USDA Program Improves Water Quality In Mississippi River Basin

Water quality in the U.S. remains a major environmental and policy challenge. Water pollution is also a growing and serious problem across much of the world. Tackling water quality problems, particularly from diffuse sources such as agricultural farm fields, is a substantial challenge and much can be learned from the U.S. experience, says a recent World Resources Institute paper assessing the USDA’s Mississippi River Basin Healthy Watersheds Initiative (MRBI).

More than 15,000 streams, rivers, and lakes in the U.S. are too polluted with nutrient runoff to support wildlife, be enjoyed recreationally, or serve as a drinking water source. In the Mississippi River Basin (MRB), a region that encompasses about 41% of the continental U.S., the majority of the local water quality pollution stems from farming activities involving fertilizer and livestock manure use. The MRB drains into the Gulf of Mexico, where the county’s largest “dead zone,” an oxygen-devoid region, forms every spring and wipes out aquatic life and fisheries.

Few programs have seen widespread success in tackling either local or the Gulf’s growing water quality problems, but an emerging initiative could present a way forward. The USDA launched the Mississippi River Basin Healthy Watersheds Initiative (MRBI) in 2009. New WRI research finds that with some specific improvements, the MRBI’s new approach could play a key role in improving the nation’s inland and coastal water quality.

A Growing Dead Zone Problem

When water bodies become over-enriched with nutrients like nitrogen and phosphorus they suffer from eutrophication, a condition in which harmful algae blooms rob the water of oxygen. Eutrophic waters can become “hypoxic,” or hold too little oxygen to support aquatic life, and large, persistent dead zones can occur. According to WRI’s interactive map of eutrophication and hypoxia, more than 500 coastal water bodies around the world currently suffer from dead zones. Most of the nutrient pollution comes from farm use of fertilizers and manure, while other sources include municipal sewage treatment plants and household septic tanks.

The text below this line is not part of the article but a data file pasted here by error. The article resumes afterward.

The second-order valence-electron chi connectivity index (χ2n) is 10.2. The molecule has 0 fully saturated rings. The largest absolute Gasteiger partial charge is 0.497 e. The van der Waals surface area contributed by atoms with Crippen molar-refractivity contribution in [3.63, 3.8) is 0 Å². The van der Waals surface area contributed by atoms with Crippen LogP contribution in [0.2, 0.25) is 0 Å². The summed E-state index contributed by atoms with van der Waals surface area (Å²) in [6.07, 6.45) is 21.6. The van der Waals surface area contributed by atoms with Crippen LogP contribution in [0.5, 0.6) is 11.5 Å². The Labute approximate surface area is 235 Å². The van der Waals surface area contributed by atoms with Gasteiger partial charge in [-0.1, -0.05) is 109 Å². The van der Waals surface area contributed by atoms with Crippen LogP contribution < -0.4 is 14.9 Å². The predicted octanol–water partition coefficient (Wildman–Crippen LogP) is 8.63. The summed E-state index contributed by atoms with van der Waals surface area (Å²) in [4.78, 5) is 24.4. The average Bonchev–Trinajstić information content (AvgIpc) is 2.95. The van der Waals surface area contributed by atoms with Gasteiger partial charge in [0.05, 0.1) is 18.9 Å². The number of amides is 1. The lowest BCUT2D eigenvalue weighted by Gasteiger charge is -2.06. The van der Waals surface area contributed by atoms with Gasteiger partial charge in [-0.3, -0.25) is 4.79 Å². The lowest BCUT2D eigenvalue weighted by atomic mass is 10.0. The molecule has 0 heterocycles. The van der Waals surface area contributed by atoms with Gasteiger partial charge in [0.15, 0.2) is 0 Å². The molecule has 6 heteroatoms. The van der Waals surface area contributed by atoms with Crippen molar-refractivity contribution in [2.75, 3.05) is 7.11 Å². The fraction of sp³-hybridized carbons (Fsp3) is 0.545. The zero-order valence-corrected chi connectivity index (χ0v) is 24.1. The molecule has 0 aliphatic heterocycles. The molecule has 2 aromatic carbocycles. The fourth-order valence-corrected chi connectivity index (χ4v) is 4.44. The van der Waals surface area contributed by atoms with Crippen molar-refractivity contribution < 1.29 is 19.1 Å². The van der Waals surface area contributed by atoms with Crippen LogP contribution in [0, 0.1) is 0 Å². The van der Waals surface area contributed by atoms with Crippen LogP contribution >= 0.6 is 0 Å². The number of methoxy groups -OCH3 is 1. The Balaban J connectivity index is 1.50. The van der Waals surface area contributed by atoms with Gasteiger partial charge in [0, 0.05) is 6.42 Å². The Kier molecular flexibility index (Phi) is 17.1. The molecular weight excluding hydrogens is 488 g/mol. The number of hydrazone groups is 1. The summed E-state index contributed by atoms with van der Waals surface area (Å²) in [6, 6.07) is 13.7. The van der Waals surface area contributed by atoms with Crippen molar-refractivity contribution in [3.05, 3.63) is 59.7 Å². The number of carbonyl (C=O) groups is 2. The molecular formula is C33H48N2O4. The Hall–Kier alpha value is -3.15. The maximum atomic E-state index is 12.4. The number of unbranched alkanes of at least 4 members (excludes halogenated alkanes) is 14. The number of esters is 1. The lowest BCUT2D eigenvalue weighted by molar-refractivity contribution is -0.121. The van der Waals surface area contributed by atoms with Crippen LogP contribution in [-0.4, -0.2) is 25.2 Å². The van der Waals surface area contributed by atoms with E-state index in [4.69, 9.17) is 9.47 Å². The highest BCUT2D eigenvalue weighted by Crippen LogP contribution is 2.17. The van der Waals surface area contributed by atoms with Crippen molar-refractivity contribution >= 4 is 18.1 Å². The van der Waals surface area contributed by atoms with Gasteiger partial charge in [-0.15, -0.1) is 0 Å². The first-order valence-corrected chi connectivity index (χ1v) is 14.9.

An Innovative Approach To Water Quality Management

The USDA has implemented conservation programs for decades in an effort to address on-farm environmental and natural resource problems like water pollution, habitat destruction, and degradation of wetlands. These programs focus on the farm scale, working one-on-one with farmers to solve problems on individual fields through the installation and maintenance of conservation practices like stream-side buffers, cover crops, and nutrient management plans. But while these programs have helped curb soil erosion, preserve wildlife habitat, and improve manure management on individual fields, they have failed to produce results at the scale necessary to cut back enough nutrient and sediment pollution to clean up nearby waterways.